The German word for foster care is Pflegestelle. You want to combine it with other keywords such as your city or town name, the animal that you want to foster. So an example of a search query would be

  • Katzen Pflegestelle + Berlin or
  • Tierschutzverein, Pflegestelle + your city name.  

Other forms of volunteering are taking dogs for a walk (Gassi-Geher), kitty petter (Katzenstreichler). That one really exists!


Cat petter in germany, katzenstreichler tierheim
I could do this all day!


But because we are in Germany and even having fun requires paperwork, most of the animal shelters require dog walking volunteers to take a mandatory dog walking course or seminar. Once you have your shiny German approved dog walker licence (called a Hunde-Gassischein), you can take dogs out for a walk. There is usually some small fees that you may have to pay and that differs from shelter to shelter.


You may also like: How to leash train your cat (and take him on walks!)



4. Buy a Pet From a Breeder


It is often considered a controversial option to buy directly from the breeders. But tough, sometimes you want what you want. And sometimes, circumstances call for it.

Maybe you have young children and a quiet, calm patience dog breed suits your needs the best. Maybe you want a cuddly kitty with a dog like temperament, and only a few cat breeds have this temperament.

The reasons could be many and you should not feel guilty or judged about your wants and needs.

If you want an older pet breed, you can start by looking for specific breed dogs or cats that are up for adoption. Websites like rassekatzen-im-tierheim and deine-tierwelt are great starting points to find the specific cat or dog breeds in need of rehousing.

Or if you choose to buy a young animal then here are some tips.




4.1. Tips For Responsibly Buying a Pet From Breeders in Germany

If you have decided to buy a specific cat or dog breed in Germany, here are tips on how to do it responsibly.

  • Before buying a cat or dog in Germany, you may wanna do some thorough research in your area for a certified breeder. Most legit breeders will already be verified members in organisations relevant to the animals that they breed.
  • Animal breeders in Germany have to go through various certifications and verifications, with very little loopholes to allow a ‘puppy or kitten’ mill type of situation. So even if there are kittens or puppies on sale for a much cheaper price elsewhere outside Germany, I highly recommend sticking with breeders inside German borders.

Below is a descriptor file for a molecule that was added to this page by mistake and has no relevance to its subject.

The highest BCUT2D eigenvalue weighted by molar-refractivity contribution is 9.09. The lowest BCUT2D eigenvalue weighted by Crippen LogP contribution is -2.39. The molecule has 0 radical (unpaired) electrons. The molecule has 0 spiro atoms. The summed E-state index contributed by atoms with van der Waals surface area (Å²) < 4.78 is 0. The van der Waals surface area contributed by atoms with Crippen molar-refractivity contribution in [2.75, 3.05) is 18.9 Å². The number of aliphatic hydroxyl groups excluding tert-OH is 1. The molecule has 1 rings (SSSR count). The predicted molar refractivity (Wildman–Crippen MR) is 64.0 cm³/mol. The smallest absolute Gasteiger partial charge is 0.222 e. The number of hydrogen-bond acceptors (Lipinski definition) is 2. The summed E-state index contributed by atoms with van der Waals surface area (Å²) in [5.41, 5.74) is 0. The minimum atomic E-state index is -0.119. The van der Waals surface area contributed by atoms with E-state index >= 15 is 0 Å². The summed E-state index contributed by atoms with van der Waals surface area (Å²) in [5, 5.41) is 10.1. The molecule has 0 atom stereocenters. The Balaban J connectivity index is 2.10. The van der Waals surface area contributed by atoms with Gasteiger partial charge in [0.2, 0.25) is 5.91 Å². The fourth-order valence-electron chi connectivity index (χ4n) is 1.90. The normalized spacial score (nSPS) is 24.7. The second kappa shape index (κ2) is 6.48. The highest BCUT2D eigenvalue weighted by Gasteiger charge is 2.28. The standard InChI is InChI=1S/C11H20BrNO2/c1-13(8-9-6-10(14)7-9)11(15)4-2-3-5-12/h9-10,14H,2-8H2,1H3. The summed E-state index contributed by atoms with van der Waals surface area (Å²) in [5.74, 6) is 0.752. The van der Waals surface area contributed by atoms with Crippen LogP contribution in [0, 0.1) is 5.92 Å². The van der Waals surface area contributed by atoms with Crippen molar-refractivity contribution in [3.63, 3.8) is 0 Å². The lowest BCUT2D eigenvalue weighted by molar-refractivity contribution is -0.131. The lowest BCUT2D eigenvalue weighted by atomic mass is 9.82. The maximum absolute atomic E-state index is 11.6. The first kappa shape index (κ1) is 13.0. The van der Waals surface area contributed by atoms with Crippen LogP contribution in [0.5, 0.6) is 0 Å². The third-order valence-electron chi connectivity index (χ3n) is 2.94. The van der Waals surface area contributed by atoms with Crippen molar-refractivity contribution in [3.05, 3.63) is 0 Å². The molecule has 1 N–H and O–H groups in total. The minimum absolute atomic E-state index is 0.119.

• I found it best to contact breeders in our local area. This way we were able to personally visit them and check their facilities – whether the animals looked healthy and happy, their house was clean and spacious enough for all animals.

    We visited four Maine coon breeders and never found any suspicious-looking breeding conditions. Many of them were ‘hobby’ breeders. This means they don’t breed animals for business. Sometimes there were also long waiting period because they allow only one or two litters per year. All in all, the breeders we met seemed to genuinely love their ‘breeding’ animals like their own pets, kept them at home with the entire floors, terraces and gardens of their house dedicated to them.
  • Even if everything looks great during your visit, make sure to ask the breeders if they provide all proper paperwork for the cats. We got the vaccination, passport, deworming certificates when we got our cat. A breeder that hesitates to provide proper paperwork and seems too eager to sell animals for a lower than average market price, you should nope out of there.
  • It doesn’t hurt to Google some local breeders and read reviews. Some also have social media pages so find as much info you can about their legitimacy and operations.
  • You can also search for private classified adverts on Search under “tiere” and then “hunde”  or “katze” and then filter the search based on your postal code.




Ready for the next steps? 


If you have made up your mind to get a pupper, read here to learn about dog tax and dog liability insurance before buying a dog in Germany.


If you have decided to welcome a kitty to your household, read here how you can cat-proof your home in Germany and sort other formalities. 



So here goes! Do you have a pet in Germany? Did you adopt, buy or fly them down from your home country? Make sure to share your story in the comments below!


Getting a pet in Germany

Hi there, I am the human behind this blog. If you could not tell by my photo, I am fueled by tea. My expat journey started at the age of 19. Germany has been my home for several years. I hope you will find some helpful insights if you are considering moving to Germany or already live here.